Tags: internet | fraud

Beware of Internet Auction Holiday Fraud

By    |   Friday, 24 October 2008 11:02 AM

The need to find the best deals and bargains for holiday gifts is more important this year than in almost any time in recent memory.

Folks across the United States have been hit by high fuel and food prices, a housing and credit crisis, and the looming possibility of increased unemployment.

It only makes sense that millions of people will turn to the Internet, including online auctions, to find the perfect holiday gifts. Unfortunately, however, there are numerous worldwide cyber-thugs with temping offers and schemes just waiting for the opportunity to rip-off your hard-earned cash.

Here are some outstanding ideas suggested by National Fraud Information Center (a project of the National Consumers League) and the Internet Fraud Complaint Center:

1. Understand as much as possible about how the auction works, what are your obligations are as a buyer, and what the seller’s obligations are — before you bid.

2. Find out what actions the auction Web site will take if a problem occurs.

A Quick Security Tip: You may want to consider insuring the transaction and its shipment, and be sure to ask about delivery time, return policy, warranty and service.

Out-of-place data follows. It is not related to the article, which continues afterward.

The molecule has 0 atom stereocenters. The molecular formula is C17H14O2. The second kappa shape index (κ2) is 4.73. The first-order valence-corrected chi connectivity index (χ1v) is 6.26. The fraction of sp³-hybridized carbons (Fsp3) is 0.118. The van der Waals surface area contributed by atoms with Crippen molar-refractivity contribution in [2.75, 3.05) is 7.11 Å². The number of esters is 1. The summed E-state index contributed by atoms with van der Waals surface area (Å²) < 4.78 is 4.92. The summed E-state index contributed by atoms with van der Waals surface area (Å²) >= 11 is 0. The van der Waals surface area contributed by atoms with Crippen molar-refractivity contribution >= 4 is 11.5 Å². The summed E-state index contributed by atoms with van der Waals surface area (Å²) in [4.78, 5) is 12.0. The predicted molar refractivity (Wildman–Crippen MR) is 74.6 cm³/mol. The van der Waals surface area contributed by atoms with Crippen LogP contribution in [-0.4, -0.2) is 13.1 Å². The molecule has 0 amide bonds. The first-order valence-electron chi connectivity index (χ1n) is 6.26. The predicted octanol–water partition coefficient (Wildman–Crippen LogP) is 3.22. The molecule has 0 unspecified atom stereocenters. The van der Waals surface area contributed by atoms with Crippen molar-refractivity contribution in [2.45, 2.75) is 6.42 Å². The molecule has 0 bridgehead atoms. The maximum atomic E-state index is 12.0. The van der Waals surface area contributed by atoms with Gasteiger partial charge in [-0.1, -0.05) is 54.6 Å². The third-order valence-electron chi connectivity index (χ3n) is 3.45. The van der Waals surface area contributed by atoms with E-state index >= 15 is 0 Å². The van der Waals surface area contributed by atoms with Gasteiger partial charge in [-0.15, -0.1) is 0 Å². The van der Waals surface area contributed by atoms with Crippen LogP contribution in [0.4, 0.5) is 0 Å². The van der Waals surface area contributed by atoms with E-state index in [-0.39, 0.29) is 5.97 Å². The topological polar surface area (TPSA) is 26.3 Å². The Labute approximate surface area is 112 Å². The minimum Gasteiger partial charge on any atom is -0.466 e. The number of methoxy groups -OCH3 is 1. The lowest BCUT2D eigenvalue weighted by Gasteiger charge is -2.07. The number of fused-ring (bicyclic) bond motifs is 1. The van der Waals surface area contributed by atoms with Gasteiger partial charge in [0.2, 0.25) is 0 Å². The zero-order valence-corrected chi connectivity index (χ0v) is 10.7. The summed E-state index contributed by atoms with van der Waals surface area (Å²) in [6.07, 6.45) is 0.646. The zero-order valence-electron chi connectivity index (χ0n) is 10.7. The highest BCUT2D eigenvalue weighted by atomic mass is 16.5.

3. Learn as much as you can about the seller, especially if the only information you have is an e-mail address. Get the name and contact information of the company or individual to include the physical street address and telephone number. You many not want to do business with anyone who refuses to provide that information.

Some sources of seller information may include state or local consumer protection agencies and the Better Business Bureau (where your seller is located). Also check to see if there is a feedback section on the auction site with comments about the seller based on previous transactions.

A Quick Security Tip: Wonderful reviews might be “planted” by the seller and negative comments could be from a competitor.

4. Determine what method of payment the seller is asking from the buyer and where he/she is asking to send a payment. In general, it is best to avoid cash payments.

Payment by credit card can sometimes protect both the buyer and the seller because the buyer can dispute the charges if the goods are misrepresented or never delivered, and the seller can receive their payment quicker than waiting for a check or money order in the mail — plus it avoids the issue of a bad check.

A Quick Security Tip: There should never be a reason to give out your Social Security number or driver’s license number to the seller.

5. Be very cautious when dealing with a buyer or seller located in other countries because if you do have a problem, the physical distance, the difference in legal systems, as well as other factors may make resolving it even more difficult.

6. Buyers should be wary of claims made about expensive collectibles. A good idea is to print out and save the description and any photos of the item to document the claims that were made.